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So What's New? 

Rosie Right

With all the excitement about e-sites and technology, we sometimes tend to think that we invented the wheel. When Rosie wrote last week about the overuse of the word virtual in our discussions of cybernetics she marveled at the new technological definition of the word in the current dictionaries.

An e-mail from a reader suggested, "You might want to mention that virtual representation was one of the concepts that helped spur the American Revolution. The British argued that the colonies didn't need members of Parliament because they were virtually represented by the MPs elected by constituencies in Britain." Our correspondent is correct. This concept was discussed with great heat during the American Revolution. When the colonists complained about the Stamp Act and about "taxation without representation," the British responded that the Americans were "virtually" represented in Parliament.

According to an interesting little pamphlet by Gordon S. Wood that was published in 1969 for the Jamestown Foundation by the University Press of Virginia, the British told the colonists that "Americans, like all Englishmen who subscribed to 'the principles of our Constitution,' were comprehended by acts of Parliament through a system of virtual representation, however 'imaginary' and however incomprehensible to 'common Sense' this conception of representation may have been." One Thomas Whateley wrote that, in fact, all British subjects were really in the same situation: "none are actually, all are virtually represented."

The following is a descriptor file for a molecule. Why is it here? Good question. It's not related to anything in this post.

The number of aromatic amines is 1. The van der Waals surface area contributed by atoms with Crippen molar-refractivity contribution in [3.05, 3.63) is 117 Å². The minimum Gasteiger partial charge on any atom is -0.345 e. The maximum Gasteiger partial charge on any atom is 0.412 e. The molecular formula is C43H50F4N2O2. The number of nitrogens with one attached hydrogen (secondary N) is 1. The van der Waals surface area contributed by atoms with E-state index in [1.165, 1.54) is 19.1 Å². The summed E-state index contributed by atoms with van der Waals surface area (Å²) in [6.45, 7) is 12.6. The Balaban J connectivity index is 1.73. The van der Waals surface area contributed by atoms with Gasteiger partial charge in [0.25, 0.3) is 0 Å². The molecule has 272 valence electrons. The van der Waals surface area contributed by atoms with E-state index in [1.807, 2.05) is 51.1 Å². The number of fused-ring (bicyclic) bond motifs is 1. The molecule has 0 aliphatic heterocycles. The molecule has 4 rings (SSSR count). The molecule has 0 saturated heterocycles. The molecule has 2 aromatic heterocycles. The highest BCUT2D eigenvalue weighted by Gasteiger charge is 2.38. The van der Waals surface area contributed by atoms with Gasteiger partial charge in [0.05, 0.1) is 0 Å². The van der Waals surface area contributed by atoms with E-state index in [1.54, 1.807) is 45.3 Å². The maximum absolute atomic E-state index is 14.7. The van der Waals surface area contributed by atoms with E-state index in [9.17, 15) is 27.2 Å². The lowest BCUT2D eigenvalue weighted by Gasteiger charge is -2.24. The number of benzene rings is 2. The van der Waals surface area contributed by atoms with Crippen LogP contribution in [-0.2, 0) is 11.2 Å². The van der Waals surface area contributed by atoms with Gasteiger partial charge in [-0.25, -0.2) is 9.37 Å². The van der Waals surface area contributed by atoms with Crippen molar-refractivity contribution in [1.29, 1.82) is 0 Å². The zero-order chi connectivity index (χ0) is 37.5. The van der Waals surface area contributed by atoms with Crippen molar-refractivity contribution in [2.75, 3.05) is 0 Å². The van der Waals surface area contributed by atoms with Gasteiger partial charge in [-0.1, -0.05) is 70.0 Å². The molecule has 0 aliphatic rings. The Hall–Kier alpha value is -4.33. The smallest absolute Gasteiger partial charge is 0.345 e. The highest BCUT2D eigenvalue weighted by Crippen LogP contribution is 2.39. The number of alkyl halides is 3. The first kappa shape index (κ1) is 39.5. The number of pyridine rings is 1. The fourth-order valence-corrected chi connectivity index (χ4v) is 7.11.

Wood tells us: "The representatives were independent members free to deliberate and decide by their own consciences what was good for the country, both because a single autonomous public interest was presumed to exist and because the representatives, as the Commons of England, contained all of the people's power and were considered to be the very persons of the people they represented."

The Americans after defeating the British didn't forget virtual representation, but they changed their position a bit; they seemed to like the concept that "certain people from the society if their interests were identical with the rest, could justly speak for the whole ..." The previous problem with virtual representation had been with the idea that the British members of Parliament did not come from a society that had substantial interests in common with the colonists.

So much for Rosie's idea that the computer nerds invented the term virtual.

Political Redundancy: The current political buzz phrase seems to be negative attack (something supposedly to be avoided). A reader asks," What would be a positive attack?"

Let Rosie hear from you by telephone (358-0825), letter (1118 W. Main St., Richmond, Va. 23220), fax (355-9089) or e-mail (rmail@richmond.infi.net).
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